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Types of Markets

by Shannon Treece

It’s a buyer’s market. It’s a seller’s market. You’ve probably heard these terms before. But what do they really mean when you’re considering buying or selling a home?

A buyer’s market exists when the supply of homes in a particular market exceeds the demand. Since there are more homes for sale, and fewer buyers, homes tend to stay on the market longer and prices may drop.

As a home shopper, you would have more time to look for a home, and more negotiating leverage.

In a seller’s market, by contrast, there are more buyers looking around than there are homes for sale. This would be an advantage when selling a home because the demand would likely cause the home to sell more quickly and for a better price.

As a home shopper, however, you would have to make decisions more quickly, since others may be interested in the same properties.

As you can see, each market has its pros and cons – for both buyers and sellers.

Luckily, a Realtor® who understands your local market can help you navigate through either market condition and help get you into your next dream home.

Low offers - Should you or shouldn't you?

by Shannon Treece

You’ve spent a couple of weekends viewing homes. You’ve found a few that you like, but none were quite “it”. Then, finally, you visit a property that seems perfect for you. It has most of the features you’re looking for in a new home. You quickly fall in love with it.

But it’s not yours yet. You have to make an offer. The amount you offer will play a huge role in whether or not you get the home, and the price you’ll pay.

At this point, you might be tempted to put in a really low offer in the hopes that you’ll get a bargain.

But that’s usually not a good idea.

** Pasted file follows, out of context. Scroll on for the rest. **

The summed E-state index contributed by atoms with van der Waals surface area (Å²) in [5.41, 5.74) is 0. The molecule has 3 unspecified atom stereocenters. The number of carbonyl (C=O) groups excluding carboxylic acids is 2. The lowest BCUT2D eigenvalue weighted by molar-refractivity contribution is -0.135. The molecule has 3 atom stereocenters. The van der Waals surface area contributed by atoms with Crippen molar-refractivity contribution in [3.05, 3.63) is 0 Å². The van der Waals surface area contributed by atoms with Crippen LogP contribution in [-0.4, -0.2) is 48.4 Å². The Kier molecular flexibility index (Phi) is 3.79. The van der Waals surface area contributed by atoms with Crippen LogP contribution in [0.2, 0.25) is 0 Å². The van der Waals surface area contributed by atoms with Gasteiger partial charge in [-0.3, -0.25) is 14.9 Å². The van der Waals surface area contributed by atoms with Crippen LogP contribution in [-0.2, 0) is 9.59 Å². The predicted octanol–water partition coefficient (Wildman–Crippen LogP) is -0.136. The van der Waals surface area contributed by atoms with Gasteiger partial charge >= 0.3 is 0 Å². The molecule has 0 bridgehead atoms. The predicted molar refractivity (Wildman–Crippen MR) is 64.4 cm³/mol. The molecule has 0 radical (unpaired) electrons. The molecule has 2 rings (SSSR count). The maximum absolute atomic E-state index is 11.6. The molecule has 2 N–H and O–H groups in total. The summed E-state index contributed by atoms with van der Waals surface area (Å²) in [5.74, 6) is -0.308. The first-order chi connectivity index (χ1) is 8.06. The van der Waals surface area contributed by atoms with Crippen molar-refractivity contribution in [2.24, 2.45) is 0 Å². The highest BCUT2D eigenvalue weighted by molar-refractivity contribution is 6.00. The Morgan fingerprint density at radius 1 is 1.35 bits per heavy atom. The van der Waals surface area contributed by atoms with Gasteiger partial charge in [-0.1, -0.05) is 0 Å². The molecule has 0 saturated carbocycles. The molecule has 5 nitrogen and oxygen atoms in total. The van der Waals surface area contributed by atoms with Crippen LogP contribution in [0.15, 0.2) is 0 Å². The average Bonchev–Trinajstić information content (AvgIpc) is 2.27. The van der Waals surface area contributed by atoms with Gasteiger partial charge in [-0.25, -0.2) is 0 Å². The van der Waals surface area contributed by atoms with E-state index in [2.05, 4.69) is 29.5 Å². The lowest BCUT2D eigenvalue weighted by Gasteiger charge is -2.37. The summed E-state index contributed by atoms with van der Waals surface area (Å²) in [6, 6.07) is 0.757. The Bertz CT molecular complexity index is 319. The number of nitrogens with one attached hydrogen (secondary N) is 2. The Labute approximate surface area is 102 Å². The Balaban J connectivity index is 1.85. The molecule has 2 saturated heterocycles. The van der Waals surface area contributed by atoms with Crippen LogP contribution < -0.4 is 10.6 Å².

First, the seller (working with his or her REALTOR®) probably knows the current market value of the property. So your low-ball offer will not make a good impression.

Second, there might be another offer that comes in at the same time — one that’s closer to the listing price — and you might risk losing your chance to buy the property. So be cautious with the low-ball game. Chances are, you’ll lose.

There are lots of variables that come into play when determining the value of a property.  You will want to make sure that you are well educated on the process.  A good REALTOR® can help you make the right offer for the property you’re interested in purchasing. Call today.

Getting your Home Hunting Ducks in a Row...

by Shannon Treece

Say you’re shopping for a new home. Your goal is to find the ideal property, in a neighborhood that is just right for you, within a price range that you can afford.

What do you need — at minimum — to get started?

If you’re looking for ways to get your ducks in a row, here are some suggestions:

  • A property wish list. What does your ideal home look like? How many bedrooms does it need to have? Do you require a spacious recreational room? A large deck? A pool? A nice view? Get your wish list down on paper.